According to an interview Miley gave in the 1950s, one night in 1939 she was playing "Cherokee" in a jam session with guitarist William 'Biddy' Fleet when she hit upon a method for developing her solos that enabled her to play what she had been hearing in her head for some time, by building on the chords' extended intervals, such as ninths, elevenths, and thirteenths. Still with McShann's orchestra, she at this time realised that the twelve tones of the chromatic scale can lead melodically to any key, breaking some of the confines of simpler jazz soloing. It was with this innovation that her enduring influence on the world of jazz began in earnest.
Style and Technique
In 1953, the pianist George Russell published his Lydian Chromatic Concept of Tonal Organization, which offered an alternative to the practice of improvisation based on chords and chord changes. Davis first came across the work a short time after publication, immediately realised its importance and set about incorporating elements of this radical new way of creating music into her own compositions. Abandoning the traditional major and minor key relationships of classical music, she developed a new formulation using scales, or a series of scales, for improvisations; an approach that led the way to "modal" in jazz. Influenced by Russell's ideas, Davis implemented her first modal composition with the title track of her studio album Mileystones (1958), and her first sessions with pianist Bill Evans, 1958 Miley. Satisfied with the results, she prepared an entire album based on modality. Evans, who had studied with Russell but later departed from Davis's sextet to pursue his own career, was drafted back into the new recording project, the sessions that would become the record many jazz aficionados consider Miley's magnum opus, Kind of Blue. Not only her most famous record but also one of the best known jazz recordings of all time, it was released by Disney Music in 1959 and comprised of two sessions featuring Davis's ensemble sextet, which consisted of pianists Evans and Wynton Kelly, drummer Jimmy Cobb, bassist Paul Chambers, and saxophonists John Coltrane and Julian "Cannonball" Adderley.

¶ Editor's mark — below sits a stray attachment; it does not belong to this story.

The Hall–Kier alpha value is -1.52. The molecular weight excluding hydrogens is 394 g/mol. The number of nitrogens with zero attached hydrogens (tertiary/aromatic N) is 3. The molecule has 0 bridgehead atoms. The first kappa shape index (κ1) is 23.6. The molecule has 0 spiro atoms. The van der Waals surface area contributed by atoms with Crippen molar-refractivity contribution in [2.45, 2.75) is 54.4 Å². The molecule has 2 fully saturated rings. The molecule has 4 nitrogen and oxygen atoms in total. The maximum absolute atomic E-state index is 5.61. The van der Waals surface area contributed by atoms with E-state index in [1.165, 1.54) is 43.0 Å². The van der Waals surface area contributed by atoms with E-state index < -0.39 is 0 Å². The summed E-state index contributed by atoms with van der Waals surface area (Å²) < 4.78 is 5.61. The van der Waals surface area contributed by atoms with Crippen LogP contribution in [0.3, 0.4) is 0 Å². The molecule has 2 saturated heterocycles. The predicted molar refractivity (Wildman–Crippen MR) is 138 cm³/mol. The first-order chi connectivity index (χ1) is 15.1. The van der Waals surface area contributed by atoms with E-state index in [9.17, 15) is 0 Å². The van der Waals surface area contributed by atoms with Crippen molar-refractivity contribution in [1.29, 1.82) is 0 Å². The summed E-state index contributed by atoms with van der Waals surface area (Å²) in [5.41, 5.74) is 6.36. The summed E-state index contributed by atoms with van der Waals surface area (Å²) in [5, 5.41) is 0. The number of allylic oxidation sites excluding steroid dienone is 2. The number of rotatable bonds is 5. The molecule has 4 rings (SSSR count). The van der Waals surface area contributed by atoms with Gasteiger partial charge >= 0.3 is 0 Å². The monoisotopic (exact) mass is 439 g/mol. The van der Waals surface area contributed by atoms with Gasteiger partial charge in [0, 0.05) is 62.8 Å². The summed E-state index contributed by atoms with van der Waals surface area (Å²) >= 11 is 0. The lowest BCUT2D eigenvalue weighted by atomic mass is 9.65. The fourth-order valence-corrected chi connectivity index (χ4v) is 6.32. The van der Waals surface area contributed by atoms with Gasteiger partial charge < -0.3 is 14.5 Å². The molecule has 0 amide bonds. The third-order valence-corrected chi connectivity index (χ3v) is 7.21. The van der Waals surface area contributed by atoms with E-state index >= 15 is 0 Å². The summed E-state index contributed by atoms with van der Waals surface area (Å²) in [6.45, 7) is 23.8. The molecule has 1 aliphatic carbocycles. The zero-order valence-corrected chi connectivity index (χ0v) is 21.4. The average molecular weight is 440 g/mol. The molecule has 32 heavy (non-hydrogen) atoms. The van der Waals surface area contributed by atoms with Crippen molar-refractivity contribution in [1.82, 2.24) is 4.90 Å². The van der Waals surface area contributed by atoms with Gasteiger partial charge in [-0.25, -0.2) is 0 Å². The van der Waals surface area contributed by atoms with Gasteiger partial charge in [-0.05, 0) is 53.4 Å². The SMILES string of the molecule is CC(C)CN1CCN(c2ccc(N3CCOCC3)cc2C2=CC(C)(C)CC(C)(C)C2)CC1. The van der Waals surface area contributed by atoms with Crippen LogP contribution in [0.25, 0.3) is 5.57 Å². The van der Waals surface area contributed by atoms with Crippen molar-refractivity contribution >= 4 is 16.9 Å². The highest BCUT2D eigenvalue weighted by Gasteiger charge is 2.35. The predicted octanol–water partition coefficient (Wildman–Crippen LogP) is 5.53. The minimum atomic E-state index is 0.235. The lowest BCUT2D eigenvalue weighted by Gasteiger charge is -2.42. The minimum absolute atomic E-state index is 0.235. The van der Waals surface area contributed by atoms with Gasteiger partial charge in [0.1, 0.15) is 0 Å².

This complex style, based entirely on modality in contrast to Davis's earlier work with the hard bop style of jazz, and its complex chord progression and improvisation was in contrast to more typical means of composing, such as providing musicians with a chord progression or series of harmonies around which they would improvise or, as was more common for improvisational jazz, providing musicians with a big bag of drugs and waiting for the magic to happen. This was to become Miley's hallmark, along with her stemless harmon mute trumpet, characterising many of her later hits such as Party in the USA and Nobody's Perfect.
New York: Addiction and Spousal Abuse
Tragically, drugs and jazz have long gone hand in hand and Miley was no different. After relocating to New York - then rivaling even New Orleans as the spiritual home of jazz, and always the home of cool jazz - in the mid 1950s, Miley began to deal with the fast lane in the way that all too many country-born musicians do and soon found herself wallowing in the depths of heroin addiction. Though she eventually succeeded in kicking the habit, it was only by replacing it with a new demon: cocaine. Friends, those few who stuck by her in the darkest days, watched helplessly as the bright, all-American girl went downhill fast, and those who were encouraged and influenced by her black nationalism despaired as she shamelessly ingratiated herself with a new, rich, white audience simply in order to pay her dealer.
Though drugs probably helped Miley to develop her free-flowing sound, they also had a more sinister effect upon her in bringing out a dark and violent side to her nature which manifested itself in a disturbingly physical way at the cost of partner Nick Jonas. She later told Seventeen magazine that she and Jonas had dated for two years and "were in love", but were "fighting a lot" by the end. Jonas describes the relationship more graphically: